Even-keel

Rowers at the Madras Boat Club.

Rowers at the Madras Boat Club.
| Photo Credit:
Special Arrangement

 

Manoj Joseph Kallarackal, captain of boats for SWSC and DForce Rowing Cente, says that their rowing club started as a result of wanting to train for championships. Their 650 metre man-made lake within the campus of Sri Ramachandra University is a 24-hour set-up with four lanes, meant for attempting to produce the best rowers in the country. Besides great quality kits, the organisation also has machines that help correct and improve nuances like foot pressure. Since Pongal this year, Ramachandra has created its second course at Muttukadu, a stunning three-kilometre stretch along the backwaters, for the 28 professional rowers on its team.

“Since we are self-funded, we are only looking to ensure that serious rowers with aims to represent the institution take part. I understand that the sport is still inaccessible to many but we are happy to invite participants who wish to take this sport up seriously,” he says.

Ravindra says that though MBC has a group of people who row casually, the club often organises and takes part in popular regattas across the world. Since the club is first and foremost, a rowing club, the lion’s share of focus is on the sport. It hence has a coach, equipment that simulates rowing on ground, callisthenics training and top-class boats, to ensure a good sailing experience. To encourage novices to take part in the sport, the club will be holding a summer camp starting April 15.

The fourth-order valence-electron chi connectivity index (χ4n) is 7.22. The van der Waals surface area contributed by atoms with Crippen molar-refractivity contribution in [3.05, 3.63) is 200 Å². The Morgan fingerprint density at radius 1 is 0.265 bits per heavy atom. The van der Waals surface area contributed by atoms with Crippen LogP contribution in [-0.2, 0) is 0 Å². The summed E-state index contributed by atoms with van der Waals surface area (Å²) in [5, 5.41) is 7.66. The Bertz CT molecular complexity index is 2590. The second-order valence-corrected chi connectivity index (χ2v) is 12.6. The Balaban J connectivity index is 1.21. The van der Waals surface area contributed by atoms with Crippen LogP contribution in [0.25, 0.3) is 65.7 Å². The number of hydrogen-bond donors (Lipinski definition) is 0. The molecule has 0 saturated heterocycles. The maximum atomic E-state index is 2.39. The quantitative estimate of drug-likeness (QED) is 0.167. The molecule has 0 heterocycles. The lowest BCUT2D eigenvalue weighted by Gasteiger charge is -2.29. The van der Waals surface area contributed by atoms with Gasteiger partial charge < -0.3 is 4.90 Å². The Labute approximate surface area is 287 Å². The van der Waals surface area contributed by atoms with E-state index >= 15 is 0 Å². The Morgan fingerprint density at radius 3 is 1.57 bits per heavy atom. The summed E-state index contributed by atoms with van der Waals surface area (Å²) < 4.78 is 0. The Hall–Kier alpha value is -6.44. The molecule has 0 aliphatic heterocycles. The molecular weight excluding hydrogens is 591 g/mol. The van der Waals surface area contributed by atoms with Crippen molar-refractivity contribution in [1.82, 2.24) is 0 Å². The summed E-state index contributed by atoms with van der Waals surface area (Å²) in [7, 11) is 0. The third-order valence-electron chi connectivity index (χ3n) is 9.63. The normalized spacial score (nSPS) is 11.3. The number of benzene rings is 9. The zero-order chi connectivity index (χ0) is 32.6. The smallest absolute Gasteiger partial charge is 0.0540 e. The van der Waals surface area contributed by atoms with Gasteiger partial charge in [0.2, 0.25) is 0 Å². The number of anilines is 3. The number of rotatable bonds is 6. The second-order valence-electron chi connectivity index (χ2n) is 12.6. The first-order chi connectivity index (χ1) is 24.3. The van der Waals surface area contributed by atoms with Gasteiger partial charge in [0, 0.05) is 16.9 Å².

Sumana says that people often associate rowing with the need for great arm strength. “It has a lot more to do with the legs though. They are in constant motion while in a rowing boat. Next comes great core strength. The arms are but the last important factor,” she says.

Rowers at the Madras Boat Club.

Rowers at the Madras Boat Club.
| Photo Credit:
Special Arrangement

 

She and Ravindra add that years of having been acquainted with the water has given them a knowledge of the city’s waterways, its behaviour during different seasons and the transient nature of the world around them. “Thirty years ago, the river was far cleaner. Now, we have an invasion of plastic and weeds. There is also a lot of sewage that is let into the river, preventing the existence of fish. I used to encounter many water snakes before,” says Ravindra. Sumana adds that dredging the river would also help create longer stretches for sailing along the river.

“Because we are here every day, we see everything — the good and the bad. Some days, we inform the police about bodies or end up helping with rescue efforts during the floods. On other days, we see birds and new trees along the banks. We understand tides and changing seasons. We are the watchmen of the river,” she says.

The summer camp at MBC begins on April 15 at a cost of ₹3,000. Contact 9445395089. Those who wish to sign up at Sri Ramachandra Water Sports Centre can contact 8073419296.